It's appropriate that what appears to be my last interview in China is with one of the first people I met here -- Karl Zhao, director of the new Kansas trade office in Beijing. Karl's point man for Kansas business efforts to expand relationships with Chinese companies, and he brings wide experience to the job: In the '90s he ran a similar office in Chicago for his home province of Jilin, and two years ago he was setting up New Jersey's Beijing office.
So he understands relations between businesses and governments and the U.S. and China, which can get complicated. For a Kansas business seeking to expand its China presence, Zhao said the advantage of a state office is the legitimacy it confers on the business transaction. Unlike the U.S., where businesses contact one another all the time without interference from the state, China's central government is much more involved in all levels of a transaction. So if an American company tries to go it alone, the government doesn't see it as having much clout. Stick a State of Kansas seal on it, and suddenly the government takes that business more seriously. Zhao's office is "eyes, ears and legs" for Kansas businesses in China -- especially small and medium operations that don't have the resources to establish the presence themselves.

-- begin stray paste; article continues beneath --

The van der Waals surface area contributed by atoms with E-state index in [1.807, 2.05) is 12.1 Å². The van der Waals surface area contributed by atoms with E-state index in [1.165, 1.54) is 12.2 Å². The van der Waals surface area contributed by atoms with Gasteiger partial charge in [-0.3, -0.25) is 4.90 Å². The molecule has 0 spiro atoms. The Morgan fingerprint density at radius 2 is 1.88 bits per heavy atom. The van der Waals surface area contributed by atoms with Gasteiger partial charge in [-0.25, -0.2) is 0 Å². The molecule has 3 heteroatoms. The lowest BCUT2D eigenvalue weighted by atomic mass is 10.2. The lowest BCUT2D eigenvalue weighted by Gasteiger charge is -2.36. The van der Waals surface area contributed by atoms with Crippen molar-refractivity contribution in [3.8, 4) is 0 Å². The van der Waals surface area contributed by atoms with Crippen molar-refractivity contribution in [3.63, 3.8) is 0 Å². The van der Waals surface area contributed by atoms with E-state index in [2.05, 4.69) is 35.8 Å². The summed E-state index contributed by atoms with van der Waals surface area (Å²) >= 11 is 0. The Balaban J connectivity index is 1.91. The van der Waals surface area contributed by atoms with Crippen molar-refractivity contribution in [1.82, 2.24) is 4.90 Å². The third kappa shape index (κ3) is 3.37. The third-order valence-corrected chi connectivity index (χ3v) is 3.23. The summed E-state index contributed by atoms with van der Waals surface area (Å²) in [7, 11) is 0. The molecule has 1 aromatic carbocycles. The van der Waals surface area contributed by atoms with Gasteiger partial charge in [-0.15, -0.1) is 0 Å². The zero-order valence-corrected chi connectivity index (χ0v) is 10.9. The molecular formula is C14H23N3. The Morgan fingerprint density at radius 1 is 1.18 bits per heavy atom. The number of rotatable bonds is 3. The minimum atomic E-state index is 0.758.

Zhao's head of a four-person office in a 1,300-square-foot plat in a new office complex going up in downtown Beijing. He's on the 31st floor of the building, working for a state that doesn't have a 31-story building within its own borders. The office has a reception area, Zhao's office, a bathroom, and space for a second office that right now is -- a bedroom. Working with state officials halfway around the world, Zhao keeps weird hours and sometimes sleeps in the office.
He does it because he senses opportunity, he said. "Kansas has what China wants -- agriculture, aviation, energy and education." Globalization presents a challenge to economy of Kansas and every state, but he said he thinks the state can benefit -- if it's smart about it.
"We can create more business for Kansans," he said.